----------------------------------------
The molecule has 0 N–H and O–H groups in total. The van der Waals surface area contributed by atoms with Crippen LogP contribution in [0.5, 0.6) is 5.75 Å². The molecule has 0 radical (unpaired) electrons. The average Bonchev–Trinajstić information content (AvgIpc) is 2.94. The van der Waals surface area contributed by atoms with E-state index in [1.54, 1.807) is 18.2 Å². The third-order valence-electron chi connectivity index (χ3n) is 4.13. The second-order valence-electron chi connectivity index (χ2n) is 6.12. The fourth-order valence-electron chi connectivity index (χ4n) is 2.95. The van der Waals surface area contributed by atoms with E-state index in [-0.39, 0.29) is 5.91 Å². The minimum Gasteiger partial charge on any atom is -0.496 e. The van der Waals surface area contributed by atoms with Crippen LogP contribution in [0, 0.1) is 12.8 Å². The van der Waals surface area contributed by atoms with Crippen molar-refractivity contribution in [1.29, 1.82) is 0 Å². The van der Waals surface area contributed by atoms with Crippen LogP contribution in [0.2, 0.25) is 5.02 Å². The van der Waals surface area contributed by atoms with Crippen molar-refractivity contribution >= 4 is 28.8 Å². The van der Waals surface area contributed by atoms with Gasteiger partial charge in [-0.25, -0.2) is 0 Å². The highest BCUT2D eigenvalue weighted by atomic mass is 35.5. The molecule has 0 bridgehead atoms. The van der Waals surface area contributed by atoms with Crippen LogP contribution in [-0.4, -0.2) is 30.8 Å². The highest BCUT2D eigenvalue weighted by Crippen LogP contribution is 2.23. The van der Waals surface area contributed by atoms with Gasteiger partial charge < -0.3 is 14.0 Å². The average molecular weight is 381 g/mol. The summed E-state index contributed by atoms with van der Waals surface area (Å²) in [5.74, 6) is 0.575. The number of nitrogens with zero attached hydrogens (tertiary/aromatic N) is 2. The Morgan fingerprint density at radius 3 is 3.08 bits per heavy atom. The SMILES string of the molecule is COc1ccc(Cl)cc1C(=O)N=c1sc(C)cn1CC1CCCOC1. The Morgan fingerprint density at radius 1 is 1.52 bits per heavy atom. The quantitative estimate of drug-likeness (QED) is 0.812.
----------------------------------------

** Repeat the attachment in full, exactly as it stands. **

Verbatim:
The molecule has 0 N–H and O–H groups in total. The van der Waals surface area contributed by atoms with Crippen LogP contribution in [0.5, 0.6) is 5.75 Å². The molecule has 0 radical (unpaired) electrons. The average Bonchev–Trinajstić information content (AvgIpc) is 2.94. The van der Waals surface area contributed by atoms with E-state index in [1.54, 1.807) is 18.2 Å². The third-order valence-electron chi connectivity index (χ3n) is 4.13. The second-order valence-electron chi connectivity index (χ2n) is 6.12. The fourth-order valence-electron chi connectivity index (χ4n) is 2.95. The van der Waals surface area contributed by atoms with E-state index in [-0.39, 0.29) is 5.91 Å². The minimum Gasteiger partial charge on any atom is -0.496 e. The van der Waals surface area contributed by atoms with Crippen LogP contribution in [0, 0.1) is 12.8 Å². The van der Waals surface area contributed by atoms with Crippen molar-refractivity contribution in [1.29, 1.82) is 0 Å². The van der Waals surface area contributed by atoms with Crippen LogP contribution in [0.2, 0.25) is 5.02 Å². The van der Waals surface area contributed by atoms with Crippen molar-refractivity contribution >= 4 is 28.8 Å². The van der Waals surface area contributed by atoms with Gasteiger partial charge in [-0.25, -0.2) is 0 Å². The highest BCUT2D eigenvalue weighted by atomic mass is 35.5. The molecule has 0 bridgehead atoms. The van der Waals surface area contributed by atoms with Crippen LogP contribution in [-0.4, -0.2) is 30.8 Å². The highest BCUT2D eigenvalue weighted by Crippen LogP contribution is 2.23. The van der Waals surface area contributed by atoms with Gasteiger partial charge < -0.3 is 14.0 Å². The average molecular weight is 381 g/mol. The summed E-state index contributed by atoms with van der Waals surface area (Å²) in [5.74, 6) is 0.575. The number of nitrogens with zero attached hydrogens (tertiary/aromatic N) is 2. The Morgan fingerprint density at radius 3 is 3.08 bits per heavy atom. The SMILES string of the molecule is COc1ccc(Cl)cc1C(=O)N=c1sc(C)cn1CC1CCCOC1. The Morgan fingerprint density at radius 1 is 1.52 bits per heavy atom. The quantitative estimate of drug-likeness (QED) is 0.812.